Asking yourself a few questions can also help you determine if trauma-informed personal training may be useful for you. “Have you ever felt unsafe, triggered, excluded, or just outright discriminated against in these spaces and relationships? Have you ever worked with a trainer and wished that it were more attuned, responsive, and collaborative?” says Rooney. “If the answer’s yes, then this could be a good approach for you.”
That said, there are certain individuals who may want to consider trauma-informed personal training more seriously, including folks who have experienced trauma of any kind, have a history of or are currently dealing with mental illness, or have had difficult experiences with personal trainers in the past, says Young. The same goes for individuals who are in eating disorder recovery. “There are a lot of clients who are in recovery and would like to find a way to reconnect with their bodies and move safely, and you really can’t work with just any trainer,” she explains. “You have to work with a trainer that has an understanding of trauma, eating disorders, or exercise-related disorders.”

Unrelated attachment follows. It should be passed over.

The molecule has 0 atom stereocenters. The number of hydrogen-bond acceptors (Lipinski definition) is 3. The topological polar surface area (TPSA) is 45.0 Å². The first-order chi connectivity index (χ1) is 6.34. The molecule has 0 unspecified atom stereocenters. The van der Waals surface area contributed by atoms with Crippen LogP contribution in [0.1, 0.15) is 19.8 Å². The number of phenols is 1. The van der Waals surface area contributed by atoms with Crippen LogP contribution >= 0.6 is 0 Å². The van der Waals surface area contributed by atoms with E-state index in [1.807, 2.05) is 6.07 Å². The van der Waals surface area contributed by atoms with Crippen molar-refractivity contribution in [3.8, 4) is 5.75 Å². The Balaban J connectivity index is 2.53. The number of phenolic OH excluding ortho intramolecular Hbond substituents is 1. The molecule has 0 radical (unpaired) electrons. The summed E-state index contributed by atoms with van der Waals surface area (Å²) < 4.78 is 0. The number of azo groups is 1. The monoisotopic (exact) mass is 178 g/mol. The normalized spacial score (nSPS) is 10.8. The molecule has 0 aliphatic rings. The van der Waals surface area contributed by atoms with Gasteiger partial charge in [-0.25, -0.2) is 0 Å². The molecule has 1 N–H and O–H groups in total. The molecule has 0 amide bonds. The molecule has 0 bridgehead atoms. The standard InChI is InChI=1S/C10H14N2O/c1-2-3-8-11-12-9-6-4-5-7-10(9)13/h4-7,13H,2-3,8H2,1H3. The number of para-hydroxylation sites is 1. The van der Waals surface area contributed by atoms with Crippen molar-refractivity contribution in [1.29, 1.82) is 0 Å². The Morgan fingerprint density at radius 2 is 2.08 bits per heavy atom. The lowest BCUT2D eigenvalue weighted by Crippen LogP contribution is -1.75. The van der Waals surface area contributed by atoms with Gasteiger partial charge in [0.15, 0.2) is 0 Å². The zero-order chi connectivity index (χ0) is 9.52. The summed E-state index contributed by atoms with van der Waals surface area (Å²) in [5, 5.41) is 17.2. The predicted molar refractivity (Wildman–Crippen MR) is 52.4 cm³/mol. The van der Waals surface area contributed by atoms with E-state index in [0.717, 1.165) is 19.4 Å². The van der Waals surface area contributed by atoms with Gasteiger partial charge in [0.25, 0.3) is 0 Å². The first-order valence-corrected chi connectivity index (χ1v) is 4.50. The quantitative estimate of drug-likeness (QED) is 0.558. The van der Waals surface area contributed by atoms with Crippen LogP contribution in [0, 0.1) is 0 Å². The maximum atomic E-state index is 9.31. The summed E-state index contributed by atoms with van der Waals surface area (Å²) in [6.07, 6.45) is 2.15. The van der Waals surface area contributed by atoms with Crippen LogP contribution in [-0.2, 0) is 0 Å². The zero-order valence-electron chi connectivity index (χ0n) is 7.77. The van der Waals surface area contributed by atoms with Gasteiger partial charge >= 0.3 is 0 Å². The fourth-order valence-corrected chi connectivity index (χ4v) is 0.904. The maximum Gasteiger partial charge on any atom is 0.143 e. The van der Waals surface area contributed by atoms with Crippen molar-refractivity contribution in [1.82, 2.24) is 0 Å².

How to Find a Trauma-Informed Personal Trainer for Your Needs
Currently, trauma-informed personal training certifications are available through Hope Ignited Training, and Rooney says the folks at Trauma Informed Weight Lifting, which already offers workshops, are currently developing their own certification program. That said, what it means to be a “trauma-informed personal trainer” varies from person to person. And a trainer isn’t inherently a good fit for you just because they have a certification, nor will a trainer be a bad fit because they haven’t been certified, says Young. That’s why she suggests finding a trainer who at least has an understanding of how trauma impacts the body and a person’s ability to move and engage in a workout session, whether that’s through a certification or lived experience.